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Bugs

Boiling water

What is Fiddlesticks Julie going to boil the water in for this cup of tea she's making us all? The article I have just read from the Guardian's "ethical living" section says a stove top one is better even with gas...is that true? Anybody know more or different and what do you use?

Anyone in the habit of boiling a kettleful to use all day?
sean

One of those 'Kelly Kettles' would probably be the Downsizer way. Though I admit I've got an electric kettle myself. I'm not convinced by the stove top idea as they tend to not be very good for doing small quantities.
Mrs Fiddlesticks

I'm using an electric kettle, but I tend to only boil enough for what I need and rarely fill it right up, although I may need to do two boilings for you lot - good job I've two tea-pots.

I've heard of some who boil full kettle in the morning and then put the water in a flask to keep it hot all day, does anyone do that here?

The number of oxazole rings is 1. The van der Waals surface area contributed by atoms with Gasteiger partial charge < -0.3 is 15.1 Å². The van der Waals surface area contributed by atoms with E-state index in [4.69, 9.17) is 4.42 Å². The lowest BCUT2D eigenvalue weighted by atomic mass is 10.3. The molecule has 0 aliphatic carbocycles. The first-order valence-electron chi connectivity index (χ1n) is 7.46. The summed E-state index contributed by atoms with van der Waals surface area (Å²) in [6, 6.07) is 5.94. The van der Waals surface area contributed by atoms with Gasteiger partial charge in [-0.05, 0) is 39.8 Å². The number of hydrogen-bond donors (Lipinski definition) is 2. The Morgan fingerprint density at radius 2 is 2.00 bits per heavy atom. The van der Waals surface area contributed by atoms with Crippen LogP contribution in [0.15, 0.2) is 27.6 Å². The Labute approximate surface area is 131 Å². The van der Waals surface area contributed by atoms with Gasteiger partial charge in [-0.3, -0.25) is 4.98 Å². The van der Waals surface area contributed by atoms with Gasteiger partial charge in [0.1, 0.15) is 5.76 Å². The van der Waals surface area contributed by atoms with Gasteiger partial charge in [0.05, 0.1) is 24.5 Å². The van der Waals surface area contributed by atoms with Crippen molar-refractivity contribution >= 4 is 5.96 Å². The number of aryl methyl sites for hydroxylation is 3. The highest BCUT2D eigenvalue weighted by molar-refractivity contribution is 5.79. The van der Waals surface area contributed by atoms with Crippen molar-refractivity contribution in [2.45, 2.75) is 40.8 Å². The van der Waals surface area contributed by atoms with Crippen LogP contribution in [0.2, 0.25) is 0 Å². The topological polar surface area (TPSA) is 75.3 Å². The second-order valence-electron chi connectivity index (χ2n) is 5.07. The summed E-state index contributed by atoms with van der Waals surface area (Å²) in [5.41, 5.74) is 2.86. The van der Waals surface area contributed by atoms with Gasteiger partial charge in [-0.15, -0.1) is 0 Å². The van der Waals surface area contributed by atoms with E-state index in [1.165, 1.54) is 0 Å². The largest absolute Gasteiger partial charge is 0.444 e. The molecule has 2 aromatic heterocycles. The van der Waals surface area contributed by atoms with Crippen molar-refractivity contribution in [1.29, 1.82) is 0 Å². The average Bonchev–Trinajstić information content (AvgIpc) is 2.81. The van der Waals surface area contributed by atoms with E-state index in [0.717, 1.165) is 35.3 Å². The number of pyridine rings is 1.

Mrs Fiddlesticks

Just remembered my parents had an old gas cooker with a pilot light on it, you could take off the little lid and place a kettle on top so that by morning it only needed a short spell on a ring to boil. Yes I know those cookers wasted gas, but it was a good way of using the llittle flame
Smiler

Apart from being very unfriendly boiling a whole kettle full repeatedly throughout the day - what a bl**dy awful cup of tea it makes by the third boil!!!!!
I am afraid I can now tell if we are on the second boil, taste probably wasn't what you were getting at was it Bugs but hey ho!
Laughing
Bugs

No, I put that badly, I meant like wot Julie said, boiling a load and keeping it in a flask to use later...doesn't it still get a bit too cold to make fresh tea/coffee with?
Northern_Lad

Bugs wrote:
..doesn't it still get a bit too cold to make fresh tea/coffee with?


Tea - certainly.
Coffee - who cares; nasty stuff anyway.
Hot Vimto's what flasks were made for.
judith

Oooh no, no, noooo. You can only make tea with water that is at a rolling boil. I don't care how efficient a thermos you have, it will still make a vile cup of tea.
I had a job once where the only hot water was from one of those Burco jobbies that kept reheating all day - my tea, and coffee for that matter, was just too horrid for words.
Mrs Fiddlesticks